The poster for 20 Feet from Stardom features impassioned back-up artist Judith Hill singing into a microphone. Below her is the title of the film in large pink and white text. Underneath the title, where one might expect to see the names of other back-up legends like Lisa Fischer, Merry Clayton, The Waters, Claudia Lennear, Darlene Love, Judith Hill, and Táta Vega, the text instead reads “Featuring Bruce Springsteen, Sting, Mick Jagger, Stevie Wonder, and Bette Midler.”
In something of an ironic twist, the film about the singers who made everyone from Lou Reed to The Talking Heads the sensations that they were still can’t resist trotting out the names of major singers onto its posters in order to attract moviegoers. I suppose this is the way of the film (and indeed music) industry, but this faux pas only serves to further emphasize how these artists never truly got their shot in the limelight, and why it is so important to tell their stories.
Because of this, I can’t fault director Morgan Neville for his mission; by making this film, he has put the spotlight on the oft-forgotten mothers and fathers of modern pop culture. However, filmmaking missteps like his overuse of improbably lit B-roll footage of his subjects sitting on stools looking wistful can start to feel artificial and hammy. The argument could be made that these moments reflect the self-described diva personae of these young artists, but it is hard not feel that they still undercut the message of the raw love and mystique of singing for which these artists live.
Theatrics aside, most of Neville’s decisions actually do lend a lot to the narrative. His long background as a documentary filmmaker consistently shines through. Many of the important scenes, as well as the transitions that connect them, feature slick computer-generated tricks and effects that give a strong sense of production value to the movie.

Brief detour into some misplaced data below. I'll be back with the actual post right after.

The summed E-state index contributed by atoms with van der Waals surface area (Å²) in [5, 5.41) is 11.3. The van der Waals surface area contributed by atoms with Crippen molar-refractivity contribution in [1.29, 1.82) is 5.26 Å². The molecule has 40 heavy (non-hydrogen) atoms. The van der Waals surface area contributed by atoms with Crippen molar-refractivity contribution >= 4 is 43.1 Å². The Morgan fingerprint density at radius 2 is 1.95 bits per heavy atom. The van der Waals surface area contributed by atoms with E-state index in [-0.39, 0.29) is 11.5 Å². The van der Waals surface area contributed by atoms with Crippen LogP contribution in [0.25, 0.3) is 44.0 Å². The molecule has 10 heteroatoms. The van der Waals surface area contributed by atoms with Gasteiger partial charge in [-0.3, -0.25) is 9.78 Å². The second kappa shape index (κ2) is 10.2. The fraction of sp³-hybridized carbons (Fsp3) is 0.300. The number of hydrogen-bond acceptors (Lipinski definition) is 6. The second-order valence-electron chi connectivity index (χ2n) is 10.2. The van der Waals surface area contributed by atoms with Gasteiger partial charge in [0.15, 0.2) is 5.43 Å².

In one stand-out sequence, singer Lisa Fischer riffs into a microphone in a recording studio. After a few seconds, another flawlessly-added Lisa Fischer appears next to the first and starts harmonizing. Then two more appear, all adding another layer of vocals to the track. While this is a visual treat for the audience, it also helps the viewer to understand how these artists think, listening to the other parts in a song to determine how they can sing in compliment to the core track.
Directorial choices aside, the real focus of the film should be Vega, Love, Hill, Clayton, Fischer, the Waters family, and Lennear. To the film’s credit, about 80% or more of the movie gives screen time to these remarkable singers. While legends like Jagger and Sting do appear every so often to emphasize the importance of these singers’ contributions to their own success as superstars, the narrative predominantly follows the careers of the lesser-known performers.
Almost all of the main subjects in the film are both female and black. This leads to some thought-provoking commentary on the part of both the singers themselves, as well as the filmmaker. The audience is made to understand what it meant to be a black woman in show business, and what it was like to work as a dancer/singer for people like Ray Charles or Ike and Tina Turner. From hyper-sexualized performances to racially controversial tracks, back-up singers took whatever work they could in order to support themselves (and their families if they had any time to start one).
At one point, the Waters family sits around a table and discusses their past work. As they effortlessly break into song, it becomes clear that without them, everything from James Cameron’s monster hit Avatar to the classic sitcom Growing Pains owe it to this legendary family for their signature themes and sounds. Quite simply, they singlehandedly changed the landscape of media entertainment – and almost no one even knows who they are.
This inside look at the evolution of music from the late 20th century is of critical importance to American culture, and yet it remains entirely overlooked. 20 Feet from Stardom is a good movie, but I recommend it as if it is a great one, simply because it is important that every American see it. Every citizen of the United States must understand the contributions that back-up artists have made not only to their own medium, but to the the entire world of film, music, and show business.
Each time these singers open their mouths to belt out a note is stunning in its own right; despite their age, even the most aged of the group haven’t lost a beat. But what is even more beautiful is that they all do what they do simply for the sake of the craft itself, for the joy of creating an amazing sound that cannot exist without the help of other perfectly-tuned voices. That’s love, in point of fact, and these women have it.
Verdict: Movie Win